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By D. S. Halacy Jr.
LIGHT-POWERED RADIO plays indoors under artificial light, too. Performance is boosted by connecting antenna to TV aerial or telephone-dial finger stop; a short length of wire, with alligator clips at the ends, helps.
HIS tiny radio puts satellite technology in the palm of your hand. Like radios in artificial moons, it's powered by the sun—or any other light. Basically, it's a 1960-model crystal set. A rugged sealed-in-glass diode has replaced the shaky catwhisker and galena crystal. The usually faint crystal-set sigAuthor Halacy is an expert on the. sun. A couple of years ago he wrote Fabulous Fireball, a book that tells the story of the sun and solar energy. Last fall. Macmillan also published his Fun with the Sun. a book describing how to make seven solar-energy projects at home. The present, article is an outgrowth of his research for the latter book.
170 POPULAR SCIENCE JANUARY 1960
nal is magnified many times by a transistor, in turn powered by a high-efficiency silicon solar cell. This unit—and other parts—can probably be obtained locally for less than five dollars. All are standard parts, stocked by most retail and mail-order shops. In a pinch you can substitute the less-efficient International Rectifier B2M selenium cell for the quarter-round section of a Hoffman silicon solar battery. First steps. Best place to begin construction is with the case for the radio— a small plastic box. You may find one in the medicine chest or at the druggist's. Start the necessary holes with a hot ice pick, then file or ream to size Keep try-
ing the part as you enlarge the hole, to insure a snug fit. The case can be painted or left transparent. The one pictured has a finish of Day-Glo spray paint, applied to the outside of the case. The paint softened the plastic slightly and created a wrinkled finish. The hinged top is left clear and a piece of painted bond paper cut to fit inside. This paper was lettered, and cut to accept the dial shaft and solar battery. The lettering is pure whim—there's no trademark or commercial name. After painting, go ahead with the assembly. Set the antenna mounting base through the bottom hole, put on the nut,
cut off excess threads, and file smooth. Add a 6-32 screw and nut to the other side if you expect the radio to stand up. Condenser and battery. Install the tuning condenser in the hinged top by first removing the dial and the small flathead screws. Remove both hex nuts; use one on the outside to hold the condenser in place. Then mount the dial and twist the silver center screw thumb tight. Place the solar battery in position over the opening in the bond paper, and fasten it in place with a strip of cellophane tape. Bend the loopstick mounting bracket as shown, snap the loopstick in place, and fasten the bracket with a 6-32 screw and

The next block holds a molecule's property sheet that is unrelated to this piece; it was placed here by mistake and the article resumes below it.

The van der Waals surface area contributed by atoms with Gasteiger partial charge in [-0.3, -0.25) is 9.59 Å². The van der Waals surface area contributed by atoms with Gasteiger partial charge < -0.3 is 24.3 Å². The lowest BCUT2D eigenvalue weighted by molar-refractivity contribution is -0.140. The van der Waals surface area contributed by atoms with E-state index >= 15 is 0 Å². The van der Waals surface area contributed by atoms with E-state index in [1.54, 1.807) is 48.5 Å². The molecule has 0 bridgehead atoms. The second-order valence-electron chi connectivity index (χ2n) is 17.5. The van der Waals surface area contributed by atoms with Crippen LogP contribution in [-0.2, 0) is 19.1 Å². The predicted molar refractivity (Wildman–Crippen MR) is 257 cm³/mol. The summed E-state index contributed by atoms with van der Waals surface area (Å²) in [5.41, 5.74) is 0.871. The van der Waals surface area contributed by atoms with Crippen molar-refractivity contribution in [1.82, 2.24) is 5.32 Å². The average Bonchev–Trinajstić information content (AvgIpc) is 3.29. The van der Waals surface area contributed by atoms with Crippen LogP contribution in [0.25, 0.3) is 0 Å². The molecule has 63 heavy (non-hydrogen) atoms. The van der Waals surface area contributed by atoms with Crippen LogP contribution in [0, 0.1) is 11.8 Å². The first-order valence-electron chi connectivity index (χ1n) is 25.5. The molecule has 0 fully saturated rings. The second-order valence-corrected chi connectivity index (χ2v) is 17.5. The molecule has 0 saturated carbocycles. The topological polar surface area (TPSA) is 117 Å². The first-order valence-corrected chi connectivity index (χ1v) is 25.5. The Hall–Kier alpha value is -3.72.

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Space-Age Crystal Set
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nut. Install the phone jack, and the radio is ready for wiring. Use stranded hookup wire; it can take the flexing imposed by opening and closing the case. Pitfalls for amateurs. The wiring shown in the drawing is straightforward and follows the circuit schematic. If you're familiar with electronic wiring, you'll probably find some short cuts. If you're a beginner, stick to the diagram. If you run into trouble, don't hesitate to remove the parts, do the soldering outside, and then replace them. Use care when soldering the diode and transistor—excess heat will damage them. Sidestep part of the risk by soldering to the lugs of a transistor socket, then slipping the transistor in place. You'll have to clip the transistor's leads to make it fit. Bend the diode's leads to fit before soldering it between the base of the transistor and the loopstick. Close the case when you've finished soldering, plug in the earphone, and listen. There's no on-off switch: The battery never wears out. You should pick up stations at their proper position on the dial as indicated by the point of the battery or a dot on the lid. If the calibration is too far off, make a hole in the end of the case in line with the slotted screw on the loopstick. Turning this screw one way or the other will shift the stations enough to align the dial. Outdoors, you'll find you don't have to point the Solar Mite at the sun—there is plenty of incident light for satisfactory operation. Keep the whip upright for maximum volume. For stronger signals. Touching the silver center of the tuning dial may give you a stronger signal, since your body acts as a ground. Also try wetting your finger before touching the dial. While the Solar Mite will play on the whip antenna, for peak performance connect the whip to your TV antenna. If you don't have an outdoor antenna of any kind, clip a lead on the finger stop of a telephone dial. You'll find that the radio works well enough to bring in a strong station even in the dark—acting as a crystal set without the help of its transistor amplifier.